Pressure cooker recipes, expertise
The Kuhn Rikon manual explains these things clearly, along with the care to be taken in cleaning these beautiful, hefty pots (soapy water — no abrasives, please!). However, I also found it very helpful to read Pressure Perfect:. The book’s author, James Beard Award-winner Lorna Sass, is “America’s leading authority on vegan and pressure cooking.” In this book, she “distills her two decades of experience into one comprehensive volume.” It’s a solid introduction to pressure cooking — and it includes over 200 delicious and healthy recipes. Lorna Sass is also a blogger.
Madhur Jaffrey recipes
For guidance in cooking Indian food specifically, I turned to Madhur Jaffrey, the Indian actress whose cookbooks have won 6 James Beard awards, and whose Indian cooking shows have popularized Indian cookery in the Western world.
Of the many Madhur Jaffrey cookbooks available at Amazon.com, I chose Madhur Jaffrey’s Quick & Easy Indian Cooking. The recipes in it are indeed quick and easy, a number of them do include instructions for pressure-cooking, and there are example menus showing how to combine the recipes for a simple meal or a fairly elegant dinner. In this book, Ms. Jaffrey recommends Kuhn Rikon Duromatic pressure cookers by name:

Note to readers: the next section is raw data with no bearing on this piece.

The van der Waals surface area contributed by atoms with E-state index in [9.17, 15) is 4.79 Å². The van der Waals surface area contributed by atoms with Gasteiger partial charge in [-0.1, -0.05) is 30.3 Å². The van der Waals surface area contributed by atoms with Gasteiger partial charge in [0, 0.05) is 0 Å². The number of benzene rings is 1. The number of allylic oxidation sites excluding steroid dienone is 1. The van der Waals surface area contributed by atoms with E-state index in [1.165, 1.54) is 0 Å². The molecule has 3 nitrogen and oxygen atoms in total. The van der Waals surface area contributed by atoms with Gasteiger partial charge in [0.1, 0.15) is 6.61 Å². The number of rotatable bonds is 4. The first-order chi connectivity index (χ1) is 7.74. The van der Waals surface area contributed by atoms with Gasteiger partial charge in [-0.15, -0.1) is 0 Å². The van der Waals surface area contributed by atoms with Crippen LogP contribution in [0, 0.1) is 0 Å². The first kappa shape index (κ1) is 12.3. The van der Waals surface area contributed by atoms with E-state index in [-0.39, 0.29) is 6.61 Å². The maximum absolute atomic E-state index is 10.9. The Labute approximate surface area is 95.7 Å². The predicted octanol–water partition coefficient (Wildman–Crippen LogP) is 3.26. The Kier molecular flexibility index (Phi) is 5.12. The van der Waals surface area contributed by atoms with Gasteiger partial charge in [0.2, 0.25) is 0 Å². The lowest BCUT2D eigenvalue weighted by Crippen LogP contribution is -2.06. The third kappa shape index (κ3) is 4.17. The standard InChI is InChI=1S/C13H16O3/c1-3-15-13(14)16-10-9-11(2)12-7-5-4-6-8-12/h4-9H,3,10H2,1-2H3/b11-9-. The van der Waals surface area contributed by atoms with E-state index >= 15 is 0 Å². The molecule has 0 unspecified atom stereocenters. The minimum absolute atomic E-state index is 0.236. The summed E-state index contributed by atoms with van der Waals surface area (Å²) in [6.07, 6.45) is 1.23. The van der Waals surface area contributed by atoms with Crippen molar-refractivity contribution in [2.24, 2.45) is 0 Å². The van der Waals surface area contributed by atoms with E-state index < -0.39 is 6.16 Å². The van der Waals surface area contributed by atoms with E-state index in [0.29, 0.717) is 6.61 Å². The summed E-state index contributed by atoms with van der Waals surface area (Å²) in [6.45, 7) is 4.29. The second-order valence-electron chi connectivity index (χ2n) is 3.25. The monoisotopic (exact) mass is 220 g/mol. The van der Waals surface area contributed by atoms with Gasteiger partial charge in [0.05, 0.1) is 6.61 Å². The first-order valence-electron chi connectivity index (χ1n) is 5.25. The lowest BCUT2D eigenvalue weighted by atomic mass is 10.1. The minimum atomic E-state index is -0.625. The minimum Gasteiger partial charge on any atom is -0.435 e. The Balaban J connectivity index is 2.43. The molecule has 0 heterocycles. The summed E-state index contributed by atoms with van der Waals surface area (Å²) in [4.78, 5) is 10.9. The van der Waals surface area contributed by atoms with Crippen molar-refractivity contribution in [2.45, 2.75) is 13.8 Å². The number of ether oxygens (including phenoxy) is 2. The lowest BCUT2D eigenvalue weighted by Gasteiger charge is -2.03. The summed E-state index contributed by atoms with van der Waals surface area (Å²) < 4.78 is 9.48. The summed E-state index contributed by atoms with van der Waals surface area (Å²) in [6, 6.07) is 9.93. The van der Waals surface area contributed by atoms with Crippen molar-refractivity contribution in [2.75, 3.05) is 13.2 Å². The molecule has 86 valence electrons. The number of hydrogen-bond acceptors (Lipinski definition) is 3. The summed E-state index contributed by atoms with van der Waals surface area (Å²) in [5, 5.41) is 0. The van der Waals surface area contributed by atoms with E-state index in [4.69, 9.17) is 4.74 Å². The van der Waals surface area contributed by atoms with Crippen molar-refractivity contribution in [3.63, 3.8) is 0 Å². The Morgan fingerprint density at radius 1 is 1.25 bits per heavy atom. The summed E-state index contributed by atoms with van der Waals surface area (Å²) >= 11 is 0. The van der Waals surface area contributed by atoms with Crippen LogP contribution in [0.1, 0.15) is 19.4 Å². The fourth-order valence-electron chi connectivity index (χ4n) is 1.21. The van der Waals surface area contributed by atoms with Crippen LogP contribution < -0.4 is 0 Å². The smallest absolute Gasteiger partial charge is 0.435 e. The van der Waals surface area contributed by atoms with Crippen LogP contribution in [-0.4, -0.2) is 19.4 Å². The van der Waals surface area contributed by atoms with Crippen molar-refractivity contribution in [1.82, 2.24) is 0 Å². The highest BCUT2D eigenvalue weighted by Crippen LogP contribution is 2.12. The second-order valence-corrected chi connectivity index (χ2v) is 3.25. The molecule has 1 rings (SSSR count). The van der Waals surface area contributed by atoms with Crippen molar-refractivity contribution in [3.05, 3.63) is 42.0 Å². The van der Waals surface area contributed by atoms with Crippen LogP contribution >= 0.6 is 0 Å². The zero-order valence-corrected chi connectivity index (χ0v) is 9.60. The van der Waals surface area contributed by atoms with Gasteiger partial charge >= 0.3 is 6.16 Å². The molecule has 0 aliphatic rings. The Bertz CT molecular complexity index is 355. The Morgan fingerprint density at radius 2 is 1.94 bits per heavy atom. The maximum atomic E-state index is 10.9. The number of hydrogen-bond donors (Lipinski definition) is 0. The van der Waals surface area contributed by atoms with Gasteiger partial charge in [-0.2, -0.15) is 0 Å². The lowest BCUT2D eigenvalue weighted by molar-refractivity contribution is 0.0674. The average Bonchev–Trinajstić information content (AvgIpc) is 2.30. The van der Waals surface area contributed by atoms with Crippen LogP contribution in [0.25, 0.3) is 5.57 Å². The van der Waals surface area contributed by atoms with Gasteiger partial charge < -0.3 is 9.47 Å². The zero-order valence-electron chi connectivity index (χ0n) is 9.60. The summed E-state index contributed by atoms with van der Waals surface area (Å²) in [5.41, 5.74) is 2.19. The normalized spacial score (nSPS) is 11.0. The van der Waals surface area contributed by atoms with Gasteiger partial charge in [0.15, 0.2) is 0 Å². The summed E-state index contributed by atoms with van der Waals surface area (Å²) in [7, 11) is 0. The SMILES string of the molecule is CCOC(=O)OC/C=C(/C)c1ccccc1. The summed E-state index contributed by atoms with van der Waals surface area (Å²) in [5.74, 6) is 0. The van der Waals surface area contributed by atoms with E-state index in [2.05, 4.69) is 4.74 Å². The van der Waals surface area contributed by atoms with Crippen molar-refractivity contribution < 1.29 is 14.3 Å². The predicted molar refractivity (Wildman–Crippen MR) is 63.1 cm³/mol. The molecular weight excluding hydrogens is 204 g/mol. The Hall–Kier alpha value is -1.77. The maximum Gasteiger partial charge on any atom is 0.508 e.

Of all the pressure cookers I tested, the one I liked the best — it really made cooking a breeze — was a Duromatic Pressure Cooker made by Kuhn Rikon Corp.
Madhur Jaffrey’s ‘Smothered Lamb’ recipe
Before buying Jaffrey’s cookbook, we tested a recipe for Smothered Lamb (or Pork or Beef) that we came across using the “Look Inside!” feature at Amazon.com. (You’ll find the recipe on Page 19 by searching for “painless.”) It’s known as Labdhara Gosht, and it’s painless because virtually all of the ingredients — the lamb, onion, ginger, tomato, cilantro, hot green chiles, turmeric, cumin, yogurt, tomato paste, and salt — go into one bowl, as pictured.